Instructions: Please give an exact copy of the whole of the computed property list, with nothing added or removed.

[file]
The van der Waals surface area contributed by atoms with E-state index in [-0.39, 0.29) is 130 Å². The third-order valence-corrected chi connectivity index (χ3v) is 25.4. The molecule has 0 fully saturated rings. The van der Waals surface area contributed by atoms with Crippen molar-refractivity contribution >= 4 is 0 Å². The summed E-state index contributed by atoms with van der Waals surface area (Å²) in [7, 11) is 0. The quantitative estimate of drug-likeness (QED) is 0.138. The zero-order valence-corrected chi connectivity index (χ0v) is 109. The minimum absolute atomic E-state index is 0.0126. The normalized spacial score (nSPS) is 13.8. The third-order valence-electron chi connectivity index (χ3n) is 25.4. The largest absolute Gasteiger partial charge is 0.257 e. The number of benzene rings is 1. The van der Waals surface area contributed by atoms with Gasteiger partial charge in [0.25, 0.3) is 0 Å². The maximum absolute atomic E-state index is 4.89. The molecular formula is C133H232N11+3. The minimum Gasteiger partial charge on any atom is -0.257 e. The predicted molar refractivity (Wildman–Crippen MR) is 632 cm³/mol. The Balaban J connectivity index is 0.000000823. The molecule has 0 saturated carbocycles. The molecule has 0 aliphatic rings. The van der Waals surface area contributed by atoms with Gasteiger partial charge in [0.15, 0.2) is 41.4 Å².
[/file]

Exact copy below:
The van der Waals surface area contributed by atoms with E-state index in [-0.39, 0.29) is 130 Å². The third-order valence-corrected chi connectivity index (χ3v) is 25.4. The molecule has 0 fully saturated rings. The van der Waals surface area contributed by atoms with Crippen molar-refractivity contribution >= 4 is 0 Å². The summed E-state index contributed by atoms with van der Waals surface area (Å²) in [7, 11) is 0. The quantitative estimate of drug-likeness (QED) is 0.138. The zero-order valence-corrected chi connectivity index (χ0v) is 109. The minimum absolute atomic E-state index is 0.0126. The normalized spacial score (nSPS) is 13.8. The third-order valence-electron chi connectivity index (χ3n) is 25.4. The largest absolute Gasteiger partial charge is 0.257 e. The number of benzene rings is 1. The van der Waals surface area contributed by atoms with Gasteiger partial charge in [0.25, 0.3) is 0 Å². The maximum absolute atomic E-state index is 4.89. The molecular formula is C133H232N11+3. The minimum Gasteiger partial charge on any atom is -0.257 e. The predicted molar refractivity (Wildman–Crippen MR) is 632 cm³/mol. The Balaban J connectivity index is 0.000000823. The molecule has 0 saturated carbocycles. The molecule has 0 aliphatic rings. The van der Waals surface area contributed by atoms with Gasteiger partial charge in [0.15, 0.2) is 41.4 Å².